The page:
Yet Paxman’s book arguably loses much of its interest once we get to the grown-up bit of the story. True, it is very funny. His recounting of the famous Marks & Spencer pants episode, for example, is hilarious. So too is the story of the young Kwasi Kwarteng MP audibly repeating “Oh fuck, I’ve forgotten” when he chaired the Trinity College, Cambridge team on University Challenge.
But do we learn much from Paxman’s thoughts on the likes of John Major, Tony Blair, Gordon Brown, and Bill Clinton? Not really. Just about everyone knows that Ted Heath was ghastly and that Boris Johnson is a chancer (even if he is a likable one). Nor do Paxman’s remarks on the state of contemporary journalism as primarily an exercise in rewriting press releases cast much new light on the fate of a benighted profession. He is good at explaining the bizarre internal workings of BBC management and better still at describing the complicated relationship between interviewer and interviewee. Even he cannot fully account for the extraordinary questions he posed to some of his unfortunate guests.
However, the dissatisfaction has deeper roots and ultimately boils down to an uncertainty about what Paxman’s book is meant to be. It starts off as an authentic and moving account of a post-war childhood in the West Midlands, replete with the dramas of a dysfunctional household — a father crying on the bathroom floor in the presence of his sister — only to become a witty and rather gossipy book about a career behind the headlines and on our TV screens. The openness of the early years vanishes, to be hidden behind the well-cultivated public persona with which we have all been long familiar.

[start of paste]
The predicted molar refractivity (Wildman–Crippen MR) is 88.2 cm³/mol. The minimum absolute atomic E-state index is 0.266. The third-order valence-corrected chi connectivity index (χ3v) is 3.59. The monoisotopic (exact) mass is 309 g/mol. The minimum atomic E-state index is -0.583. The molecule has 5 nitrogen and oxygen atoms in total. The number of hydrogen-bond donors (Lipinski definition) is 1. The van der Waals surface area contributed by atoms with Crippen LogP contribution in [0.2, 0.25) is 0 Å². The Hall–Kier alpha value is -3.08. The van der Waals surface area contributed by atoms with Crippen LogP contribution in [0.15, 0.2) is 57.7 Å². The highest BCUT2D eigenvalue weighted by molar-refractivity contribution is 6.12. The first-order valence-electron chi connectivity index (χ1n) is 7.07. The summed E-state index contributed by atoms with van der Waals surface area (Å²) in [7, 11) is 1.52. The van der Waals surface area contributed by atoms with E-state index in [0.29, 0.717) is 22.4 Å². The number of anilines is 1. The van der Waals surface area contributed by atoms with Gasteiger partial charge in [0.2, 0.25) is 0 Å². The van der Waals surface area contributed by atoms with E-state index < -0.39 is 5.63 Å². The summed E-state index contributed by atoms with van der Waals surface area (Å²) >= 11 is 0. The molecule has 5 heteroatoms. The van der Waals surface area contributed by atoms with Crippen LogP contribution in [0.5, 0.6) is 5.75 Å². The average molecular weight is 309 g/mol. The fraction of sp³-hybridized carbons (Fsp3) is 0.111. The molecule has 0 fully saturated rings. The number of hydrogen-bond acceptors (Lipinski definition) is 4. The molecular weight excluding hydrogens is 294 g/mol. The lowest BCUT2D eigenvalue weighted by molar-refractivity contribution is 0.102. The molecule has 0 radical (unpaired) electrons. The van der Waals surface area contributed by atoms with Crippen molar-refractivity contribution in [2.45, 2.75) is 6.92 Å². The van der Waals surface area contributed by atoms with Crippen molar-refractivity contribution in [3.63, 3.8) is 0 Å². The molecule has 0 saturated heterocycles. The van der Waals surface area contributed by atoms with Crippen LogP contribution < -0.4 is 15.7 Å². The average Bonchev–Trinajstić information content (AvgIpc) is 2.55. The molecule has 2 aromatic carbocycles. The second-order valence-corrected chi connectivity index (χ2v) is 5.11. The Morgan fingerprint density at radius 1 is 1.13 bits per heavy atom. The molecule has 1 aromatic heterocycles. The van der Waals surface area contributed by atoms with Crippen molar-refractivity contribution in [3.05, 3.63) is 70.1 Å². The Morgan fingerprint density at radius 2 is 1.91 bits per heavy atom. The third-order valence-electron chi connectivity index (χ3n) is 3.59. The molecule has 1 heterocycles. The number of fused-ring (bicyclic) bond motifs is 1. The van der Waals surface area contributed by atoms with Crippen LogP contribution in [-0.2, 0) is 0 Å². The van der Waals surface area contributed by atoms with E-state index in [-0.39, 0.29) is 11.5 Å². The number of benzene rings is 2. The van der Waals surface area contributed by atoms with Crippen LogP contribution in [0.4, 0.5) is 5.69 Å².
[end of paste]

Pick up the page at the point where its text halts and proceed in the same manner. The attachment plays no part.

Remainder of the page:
Much of this derives from Paxman’s (understandable) decision to exclude his own family from his narrative. It also arises from his conviction that we learn little from a knowledge of someone’s personal tastes (in this case, a love of fly-fishing). Perhaps the clue lies in Paxman’s admission that he has always suffered from the feeling that he is something of an imposter, that he adds little to the party he was so fearful of missing. So, in Paxman’s words, this is a book about “some stuff that happened”. Consequently, if we learn that (holding his nose) Paxman voted Remain, we learn little about what he thinks of the world beyond broadcasting, about what moves him, about what he has read, about what his hopes have been and might still be.
Many a reader might be satisfied by this and many will chuckle at references to the legions of unpaid Tarquins and Amelias keeping the press afloat but it feels as if there are two distinctly separate books struggling to get out here. What I know is that, on the rare occasions I have sat at lunch opposite my fellow baby boomer, I have found myself talking to one of the most intriguing people I have ever met.